best of 2013: songs

i’m upping the ante and treating you to my ten favorite songs of 2013, as opposed to last year’s five.  my choices don’t necessarily reflect contenders for album of the year, but don’t be surprised if some of the same names show up over the next couple of weeks.

10. oostende – keep shelly in athens: “oostende” was my first true glimpse at sarah p.’s vocal personality, which stretches from hesitant to confident within the duration of a verse and a chorus.  the synth pads are brooding throughout, but the lead line that kicks in three quarters of the way through the song routinely gets stuck in my head.  easily the best track off of the duo’s debut album at home, the power of “oostende” is only bolstered by an incredibly heart-wrenching music video.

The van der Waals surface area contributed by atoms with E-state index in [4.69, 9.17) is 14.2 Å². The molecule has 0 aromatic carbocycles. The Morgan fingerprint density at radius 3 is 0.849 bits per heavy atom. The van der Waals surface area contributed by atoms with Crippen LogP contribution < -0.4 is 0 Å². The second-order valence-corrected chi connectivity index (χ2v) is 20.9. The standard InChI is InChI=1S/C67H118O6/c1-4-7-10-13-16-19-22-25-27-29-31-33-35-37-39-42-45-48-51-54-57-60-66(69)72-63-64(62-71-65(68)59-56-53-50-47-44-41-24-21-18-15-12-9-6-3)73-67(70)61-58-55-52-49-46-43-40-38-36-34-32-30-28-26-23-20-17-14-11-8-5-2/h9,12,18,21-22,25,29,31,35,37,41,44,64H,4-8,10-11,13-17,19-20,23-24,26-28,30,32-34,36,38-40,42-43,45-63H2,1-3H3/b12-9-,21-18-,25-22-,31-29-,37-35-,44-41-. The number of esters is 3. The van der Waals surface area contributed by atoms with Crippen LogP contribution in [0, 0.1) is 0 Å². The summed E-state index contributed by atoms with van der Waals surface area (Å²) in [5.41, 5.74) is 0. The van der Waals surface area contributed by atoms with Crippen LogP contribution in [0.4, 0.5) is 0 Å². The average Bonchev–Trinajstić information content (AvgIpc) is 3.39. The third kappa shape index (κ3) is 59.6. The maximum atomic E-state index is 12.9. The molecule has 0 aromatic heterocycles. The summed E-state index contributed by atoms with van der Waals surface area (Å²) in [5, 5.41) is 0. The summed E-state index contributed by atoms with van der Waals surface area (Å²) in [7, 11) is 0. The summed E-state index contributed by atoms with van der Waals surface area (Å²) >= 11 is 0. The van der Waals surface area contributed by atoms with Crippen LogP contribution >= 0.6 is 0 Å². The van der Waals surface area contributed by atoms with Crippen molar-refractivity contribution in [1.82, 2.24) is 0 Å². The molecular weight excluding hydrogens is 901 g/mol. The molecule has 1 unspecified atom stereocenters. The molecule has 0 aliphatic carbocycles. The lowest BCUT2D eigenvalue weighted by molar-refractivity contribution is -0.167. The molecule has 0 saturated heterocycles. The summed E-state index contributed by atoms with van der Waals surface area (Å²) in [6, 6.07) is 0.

9. collapse – vancouver sleep clinic: the second of just two tracks released by vancouver sleep clinic this year, “collapse” easily proves what tim bettinson is capable of doing with his voice.  retaining an incomprehensible aesthetic akin to bon iver, “collapse” evokes a frigid winter landscape that has already become relatable.  the production behind the vocals is also impressive, molding some james blake drum pads with soft-rock, folky guitars.  both vancouver sleep clinic songs have been firmly distinguishable so far, but “collapse” flexes the ensemble’s potential the most.

 

8. graceless – the national: trouble will find me still hasn’t fully settled in yet.  while the cohesive aspect of the album may be lacking, i know that “graceless” is probably one of the best songs the national have ever written.  there’s that underlying post-punk tone that harkens earlier tracks off of alligator and boxer, along with a truly anthemic final chorus.  the national is a band that ages well, and a sustained break from their earlier influences helped to add depth to that sound.